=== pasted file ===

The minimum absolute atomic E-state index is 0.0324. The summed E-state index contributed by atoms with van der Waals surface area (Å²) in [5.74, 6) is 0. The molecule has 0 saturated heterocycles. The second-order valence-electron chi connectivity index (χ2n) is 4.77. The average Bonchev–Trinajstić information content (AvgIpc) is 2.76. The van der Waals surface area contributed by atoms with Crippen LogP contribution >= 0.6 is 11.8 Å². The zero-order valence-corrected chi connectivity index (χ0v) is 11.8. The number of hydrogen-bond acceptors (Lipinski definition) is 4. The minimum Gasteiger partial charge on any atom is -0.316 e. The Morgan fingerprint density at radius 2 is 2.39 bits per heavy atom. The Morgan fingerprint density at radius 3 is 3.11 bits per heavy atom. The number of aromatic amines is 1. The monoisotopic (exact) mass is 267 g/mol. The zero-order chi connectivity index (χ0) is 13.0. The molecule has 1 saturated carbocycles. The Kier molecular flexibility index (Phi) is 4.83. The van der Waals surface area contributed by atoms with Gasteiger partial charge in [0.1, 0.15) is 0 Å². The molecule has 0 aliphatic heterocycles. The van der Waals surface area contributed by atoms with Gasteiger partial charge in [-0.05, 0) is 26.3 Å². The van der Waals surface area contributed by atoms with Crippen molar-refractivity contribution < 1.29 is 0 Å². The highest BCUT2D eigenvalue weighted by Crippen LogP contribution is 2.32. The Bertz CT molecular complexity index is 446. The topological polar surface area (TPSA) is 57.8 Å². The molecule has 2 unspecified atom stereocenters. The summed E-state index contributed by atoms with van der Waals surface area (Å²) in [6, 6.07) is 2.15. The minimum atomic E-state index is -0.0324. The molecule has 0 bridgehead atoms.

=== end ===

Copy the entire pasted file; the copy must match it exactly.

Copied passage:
The minimum absolute atomic E-state index is 0.0324. The summed E-state index contributed by atoms with van der Waals surface area (Å²) in [5.74, 6) is 0. The molecule has 0 saturated heterocycles. The second-order valence-electron chi connectivity index (χ2n) is 4.77. The average Bonchev–Trinajstić information content (AvgIpc) is 2.76. The van der Waals surface area contributed by atoms with Crippen LogP contribution >= 0.6 is 11.8 Å². The zero-order valence-corrected chi connectivity index (χ0v) is 11.8. The number of hydrogen-bond acceptors (Lipinski definition) is 4. The minimum Gasteiger partial charge on any atom is -0.316 e. The Morgan fingerprint density at radius 2 is 2.39 bits per heavy atom. The Morgan fingerprint density at radius 3 is 3.11 bits per heavy atom. The number of aromatic amines is 1. The monoisotopic (exact) mass is 267 g/mol. The zero-order chi connectivity index (χ0) is 13.0. The molecule has 1 saturated carbocycles. The Kier molecular flexibility index (Phi) is 4.83. The van der Waals surface area contributed by atoms with Gasteiger partial charge in [0.1, 0.15) is 0 Å². The molecule has 0 aliphatic heterocycles. The van der Waals surface area contributed by atoms with Gasteiger partial charge in [-0.05, 0) is 26.3 Å². The van der Waals surface area contributed by atoms with Crippen molar-refractivity contribution < 1.29 is 0 Å². The highest BCUT2D eigenvalue weighted by Crippen LogP contribution is 2.32. The Bertz CT molecular complexity index is 446. The topological polar surface area (TPSA) is 57.8 Å². The molecule has 2 unspecified atom stereocenters. The summed E-state index contributed by atoms with van der Waals surface area (Å²) in [6, 6.07) is 2.15. The minimum atomic E-state index is -0.0324. The molecule has 0 bridgehead atoms.